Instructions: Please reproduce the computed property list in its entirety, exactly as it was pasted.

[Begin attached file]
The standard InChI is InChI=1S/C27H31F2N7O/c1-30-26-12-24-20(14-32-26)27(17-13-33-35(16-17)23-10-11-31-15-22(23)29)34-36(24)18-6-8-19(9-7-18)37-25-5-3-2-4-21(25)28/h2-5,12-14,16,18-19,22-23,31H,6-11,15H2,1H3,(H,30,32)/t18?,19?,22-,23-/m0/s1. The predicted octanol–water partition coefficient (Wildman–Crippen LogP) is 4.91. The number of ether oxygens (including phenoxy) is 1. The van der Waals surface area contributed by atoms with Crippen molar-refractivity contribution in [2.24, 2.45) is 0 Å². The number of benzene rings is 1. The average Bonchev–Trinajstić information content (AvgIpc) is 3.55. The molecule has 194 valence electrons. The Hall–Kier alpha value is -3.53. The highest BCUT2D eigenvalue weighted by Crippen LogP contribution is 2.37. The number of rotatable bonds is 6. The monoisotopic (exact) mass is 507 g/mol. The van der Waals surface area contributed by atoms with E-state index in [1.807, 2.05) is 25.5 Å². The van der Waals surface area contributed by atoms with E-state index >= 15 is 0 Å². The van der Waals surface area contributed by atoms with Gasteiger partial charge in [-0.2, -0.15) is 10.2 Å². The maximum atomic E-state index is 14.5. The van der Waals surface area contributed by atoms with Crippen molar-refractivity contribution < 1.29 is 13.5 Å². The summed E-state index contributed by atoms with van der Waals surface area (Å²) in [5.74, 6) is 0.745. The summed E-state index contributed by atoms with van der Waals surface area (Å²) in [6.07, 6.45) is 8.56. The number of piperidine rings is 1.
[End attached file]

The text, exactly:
The standard InChI is InChI=1S/C27H31F2N7O/c1-30-26-12-24-20(14-32-26)27(17-13-33-35(16-17)23-10-11-31-15-22(23)29)34-36(24)18-6-8-19(9-7-18)37-25-5-3-2-4-21(25)28/h2-5,12-14,16,18-19,22-23,31H,6-11,15H2,1H3,(H,30,32)/t18?,19?,22-,23-/m0/s1. The predicted octanol–water partition coefficient (Wildman–Crippen LogP) is 4.91. The number of ether oxygens (including phenoxy) is 1. The van der Waals surface area contributed by atoms with Crippen molar-refractivity contribution in [2.24, 2.45) is 0 Å². The number of benzene rings is 1. The average Bonchev–Trinajstić information content (AvgIpc) is 3.55. The molecule has 194 valence electrons. The Hall–Kier alpha value is -3.53. The highest BCUT2D eigenvalue weighted by Crippen LogP contribution is 2.37. The number of rotatable bonds is 6. The monoisotopic (exact) mass is 507 g/mol. The van der Waals surface area contributed by atoms with E-state index in [1.807, 2.05) is 25.5 Å². The van der Waals surface area contributed by atoms with E-state index >= 15 is 0 Å². The van der Waals surface area contributed by atoms with Gasteiger partial charge in [-0.2, -0.15) is 10.2 Å². The maximum atomic E-state index is 14.5. The van der Waals surface area contributed by atoms with Crippen molar-refractivity contribution < 1.29 is 13.5 Å². The summed E-state index contributed by atoms with van der Waals surface area (Å²) in [5.74, 6) is 0.745. The summed E-state index contributed by atoms with van der Waals surface area (Å²) in [6.07, 6.45) is 8.56. The number of piperidine rings is 1.